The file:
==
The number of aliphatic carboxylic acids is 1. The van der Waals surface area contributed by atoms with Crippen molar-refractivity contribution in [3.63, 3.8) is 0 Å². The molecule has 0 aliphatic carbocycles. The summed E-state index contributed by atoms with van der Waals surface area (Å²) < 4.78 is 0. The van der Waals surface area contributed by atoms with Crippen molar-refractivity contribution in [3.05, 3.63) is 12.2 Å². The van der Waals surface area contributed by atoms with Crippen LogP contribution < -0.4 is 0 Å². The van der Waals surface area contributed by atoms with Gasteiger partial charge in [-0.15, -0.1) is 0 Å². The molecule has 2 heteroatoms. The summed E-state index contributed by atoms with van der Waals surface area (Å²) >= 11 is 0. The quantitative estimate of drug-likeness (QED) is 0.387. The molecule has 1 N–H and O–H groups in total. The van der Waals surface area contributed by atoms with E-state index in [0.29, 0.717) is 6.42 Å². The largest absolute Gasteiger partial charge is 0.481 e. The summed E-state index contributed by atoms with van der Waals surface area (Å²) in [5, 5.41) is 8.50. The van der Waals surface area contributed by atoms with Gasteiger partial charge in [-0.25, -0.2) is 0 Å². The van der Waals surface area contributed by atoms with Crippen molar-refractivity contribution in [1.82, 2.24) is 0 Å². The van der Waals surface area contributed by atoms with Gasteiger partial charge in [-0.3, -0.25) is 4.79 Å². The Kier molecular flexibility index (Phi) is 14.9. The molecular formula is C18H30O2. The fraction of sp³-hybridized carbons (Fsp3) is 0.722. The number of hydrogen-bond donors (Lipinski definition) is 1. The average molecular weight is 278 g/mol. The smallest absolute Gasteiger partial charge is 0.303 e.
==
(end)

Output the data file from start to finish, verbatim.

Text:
The number of aliphatic carboxylic acids is 1. The van der Waals surface area contributed by atoms with Crippen molar-refractivity contribution in [3.63, 3.8) is 0 Å². The molecule has 0 aliphatic carbocycles. The summed E-state index contributed by atoms with van der Waals surface area (Å²) < 4.78 is 0. The van der Waals surface area contributed by atoms with Crippen molar-refractivity contribution in [3.05, 3.63) is 12.2 Å². The van der Waals surface area contributed by atoms with Crippen LogP contribution < -0.4 is 0 Å². The van der Waals surface area contributed by atoms with Gasteiger partial charge in [-0.15, -0.1) is 0 Å². The molecule has 2 heteroatoms. The summed E-state index contributed by atoms with van der Waals surface area (Å²) >= 11 is 0. The quantitative estimate of drug-likeness (QED) is 0.387. The molecule has 1 N–H and O–H groups in total. The van der Waals surface area contributed by atoms with E-state index in [0.29, 0.717) is 6.42 Å². The largest absolute Gasteiger partial charge is 0.481 e. The summed E-state index contributed by atoms with van der Waals surface area (Å²) in [5, 5.41) is 8.50. The van der Waals surface area contributed by atoms with Gasteiger partial charge in [-0.25, -0.2) is 0 Å². The van der Waals surface area contributed by atoms with Crippen molar-refractivity contribution in [1.82, 2.24) is 0 Å². The van der Waals surface area contributed by atoms with Gasteiger partial charge in [-0.3, -0.25) is 4.79 Å². The Kier molecular flexibility index (Phi) is 14.9. The molecular formula is C18H30O2. The fraction of sp³-hybridized carbons (Fsp3) is 0.722. The number of hydrogen-bond donors (Lipinski definition) is 1. The average molecular weight is 278 g/mol. The smallest absolute Gasteiger partial charge is 0.303 e.